Source: The Wall Street Journal
Tehran has kept its core team of weaponization researchers intact.
The International Atomic Energy Agency and Iran last week issued a joint statement in which Tehran pledged to apprise the Agency of "the initiation of high explosives, including the conduct of large scale high explosives experimentation in Iran." In a word: weaponization, the most secretive dimension of the Iranian nuclear program. Tehran's willingness to broach the topic will be hailed by supporters of the current talks as a sign that they're yielding results.
Yet Iran has thus far dismissed as "fabrications" evidence of its weaponization work compiled by the IAEA. We'll believe honest disclosures of prior weaponization activity when we see them. More to the point, we've obtained a plausible new report from the Mujahedeen-e Khalq, an Iranian opposition group, suggesting that Tehran has kept active and intact its core team of weaponization researchers.
The Islamic Republic's attempts to develop a nuclear explosive device date to the late 1980s, when the regime established a Defense Ministry-linked physics research center in Tehran, according to Western intelligence agencies. By the next decade, according to the IAEA, the regime would consolidate its weaponization researchers under an initiative called the "AMAD Plan," headed by Mohsen Fakhrizadeh, a Ph.D. nuclear engineer and senior member of the Islamic Revolutionary Guard Corps.
The AMAD Plan was charged with procuring dual-use technologies, developing nuclear detonators and conducting high-explosive experiments associated with compressing fissile material, according to Western intelligence agencies. The AMAD Plan's most intense period of activity was in 2002-03, according to the IAEA, when current President Hasan Rouhani headed Iran's Supreme National Security Council before becoming its chief nuclear negotiator.
Feeling the heat from the MEK's disclosure of two nuclear facilities in 2002 and the 2003 U.S. invasion of Iraq, the mullahs apparently halted the AMAD Plan's activities in late 2003. But Mr. Fakhrizadeh and his scientists didn't stop their weaponization work. As former United Nations weapons inspector David Albright told us, "Fakhrizadeh continued to run the program in the military industry, where you could work on nuclear weapons." Much of the work, including theoretical explosive modeling, was shifted to Defense Ministry-linked universities, such as Malek Ashtar University of Technology in Tehran.
Mr. Fakhrizadeh has continued to oversee these disparate and highly compartmentalized activities, now under the auspices of Iran's new Organization of Defensive Innovation and Research, known by its Persian acronym, SPND. The MEK first disclosed the SPND's existence in 2011. Now the opposition group has obtained what it says are key new biographical details and the first photograph of the 56-year-old Mr. Fakhrizadeh, whom Iran has refused to make available to the IAEA for long-sought interviews.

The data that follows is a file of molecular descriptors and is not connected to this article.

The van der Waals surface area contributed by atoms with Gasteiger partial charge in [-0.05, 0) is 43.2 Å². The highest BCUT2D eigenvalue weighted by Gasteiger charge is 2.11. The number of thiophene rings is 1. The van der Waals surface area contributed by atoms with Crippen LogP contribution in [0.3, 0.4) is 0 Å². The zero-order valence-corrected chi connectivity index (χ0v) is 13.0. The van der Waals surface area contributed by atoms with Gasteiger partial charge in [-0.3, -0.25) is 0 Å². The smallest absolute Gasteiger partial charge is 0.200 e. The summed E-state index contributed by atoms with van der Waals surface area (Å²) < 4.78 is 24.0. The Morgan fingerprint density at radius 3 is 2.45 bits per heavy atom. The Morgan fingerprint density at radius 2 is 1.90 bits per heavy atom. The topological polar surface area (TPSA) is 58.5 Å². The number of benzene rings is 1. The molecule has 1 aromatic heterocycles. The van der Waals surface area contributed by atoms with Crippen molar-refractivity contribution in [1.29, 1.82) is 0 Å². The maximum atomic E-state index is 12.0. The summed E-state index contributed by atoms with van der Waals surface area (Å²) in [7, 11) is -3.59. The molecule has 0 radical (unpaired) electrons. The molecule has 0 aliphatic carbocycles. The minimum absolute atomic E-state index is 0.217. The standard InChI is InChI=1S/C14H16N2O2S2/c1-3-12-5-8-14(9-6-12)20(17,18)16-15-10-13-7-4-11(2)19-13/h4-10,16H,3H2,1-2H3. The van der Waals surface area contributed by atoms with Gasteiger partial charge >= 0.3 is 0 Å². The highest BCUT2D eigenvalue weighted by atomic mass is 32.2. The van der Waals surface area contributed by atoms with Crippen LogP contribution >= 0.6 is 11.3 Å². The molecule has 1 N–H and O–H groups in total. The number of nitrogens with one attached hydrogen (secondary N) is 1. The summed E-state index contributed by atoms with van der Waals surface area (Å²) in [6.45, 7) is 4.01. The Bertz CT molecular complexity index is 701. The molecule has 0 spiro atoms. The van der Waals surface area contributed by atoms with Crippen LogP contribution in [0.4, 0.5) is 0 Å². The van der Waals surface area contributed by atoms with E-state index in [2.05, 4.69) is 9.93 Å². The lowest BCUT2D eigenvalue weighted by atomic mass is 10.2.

The MEK has also compiled a list of what it says are 100 SPND researchers. Far from disbanding the SPND, the MEK alleges, the Tehran regime has kept its nucleus of researchers intact. Possibly to avoid detection by the IAEA, the MEK says, the regime recently relocated the SPND's headquarters from Mojdeh Avenue in Tehran to Pasdaran Avenue. "The new site," the MEK adds, "is located in between several centers and offices affiliated to the Defense Ministry . . . , the Union of IRGC, the sports organization of the Defense Ministry . . . and Chamran Hospital."
To further mask the illicit nature of the relocation from the IAEA, the MEK says, "parts of Malek Ashtar University's logistical activities were transferred to the former site of SPND. The objective was to avoid closing [the former] center, and in the event of inspections, to claim that the site has always had the current formation." Don't expect the regime to fess up to much of this by the August 25 deadline set in its joint communique with the IAEA.
The fact that the IAEA and the Western powers are now turning to the weaponization question is a sign of how far the Iranian nuclear-weapons program has progressed. As the Nonproliferation Policy Education Center's Henry Sokolski, a former nonproliferation director at the Pentagon, told us: "A concern about weaponization followed by testing and use is the moral hazard when you don't pay attention to fissile-material production."
In other words, having ceded a right to enrich and permitted the Islamic Republic to develop an advanced enrichment capability, the West is now left with preventing weaponization as the final barrier against a nuclear-capable Iran. The diplomacy of Mr. Rouhani and his Foreign Minister, Javad Zarif, is intended to soothe jittery Western nerves on weaponization.
That palliative effect will be reinforced by the IAEA's latest quarterly report, also released last week, in which the Agency reported that Iran has sharply reduced its stock of 20% uranium and hasn't enriched above 5% since the November interim agreement took effect. The report also highlights the Islamic Republic's new willingness to address at a technical level the "possible military dimensions to Iran's nuclear program," including Tehran's development of exploding bridge-wire detonators and high-explosives testing.
But if past is precedent and the MEK's new disclosures are to be believed, Mr. Fakhrizadeh will continue to do his work as he has to this day. The snake may shed its skin but not its temper, runs an old Persian proverb.